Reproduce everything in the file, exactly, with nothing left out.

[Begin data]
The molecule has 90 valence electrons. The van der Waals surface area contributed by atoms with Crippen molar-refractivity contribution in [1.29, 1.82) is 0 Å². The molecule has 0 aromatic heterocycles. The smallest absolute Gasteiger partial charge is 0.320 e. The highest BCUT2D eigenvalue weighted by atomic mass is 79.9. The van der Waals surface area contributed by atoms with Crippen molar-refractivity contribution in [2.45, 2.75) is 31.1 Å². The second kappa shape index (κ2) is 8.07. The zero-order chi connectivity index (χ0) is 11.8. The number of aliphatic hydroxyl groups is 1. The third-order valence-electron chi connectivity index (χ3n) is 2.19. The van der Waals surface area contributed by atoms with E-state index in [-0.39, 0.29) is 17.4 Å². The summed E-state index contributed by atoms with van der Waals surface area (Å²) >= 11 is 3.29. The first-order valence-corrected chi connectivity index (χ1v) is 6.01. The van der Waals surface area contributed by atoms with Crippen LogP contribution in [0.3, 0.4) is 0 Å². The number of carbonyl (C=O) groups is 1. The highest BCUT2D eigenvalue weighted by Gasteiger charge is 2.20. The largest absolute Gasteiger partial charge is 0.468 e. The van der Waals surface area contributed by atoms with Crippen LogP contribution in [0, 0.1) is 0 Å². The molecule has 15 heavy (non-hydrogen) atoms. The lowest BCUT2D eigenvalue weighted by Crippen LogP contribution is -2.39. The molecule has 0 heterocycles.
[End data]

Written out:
The molecule has 90 valence electrons. The van der Waals surface area contributed by atoms with Crippen molar-refractivity contribution in [1.29, 1.82) is 0 Å². The molecule has 0 aromatic heterocycles. The smallest absolute Gasteiger partial charge is 0.320 e. The highest BCUT2D eigenvalue weighted by atomic mass is 79.9. The van der Waals surface area contributed by atoms with Crippen molar-refractivity contribution in [2.45, 2.75) is 31.1 Å². The second kappa shape index (κ2) is 8.07. The zero-order chi connectivity index (χ0) is 11.8. The number of aliphatic hydroxyl groups is 1. The third-order valence-electron chi connectivity index (χ3n) is 2.19. The van der Waals surface area contributed by atoms with E-state index in [-0.39, 0.29) is 17.4 Å². The summed E-state index contributed by atoms with van der Waals surface area (Å²) >= 11 is 3.29. The first-order valence-corrected chi connectivity index (χ1v) is 6.01. The van der Waals surface area contributed by atoms with Crippen LogP contribution in [0.3, 0.4) is 0 Å². The number of carbonyl (C=O) groups is 1. The highest BCUT2D eigenvalue weighted by Gasteiger charge is 2.20. The largest absolute Gasteiger partial charge is 0.468 e. The van der Waals surface area contributed by atoms with Crippen LogP contribution in [0, 0.1) is 0 Å². The molecule has 15 heavy (non-hydrogen) atoms. The lowest BCUT2D eigenvalue weighted by Crippen LogP contribution is -2.39. The molecule has 0 heterocycles.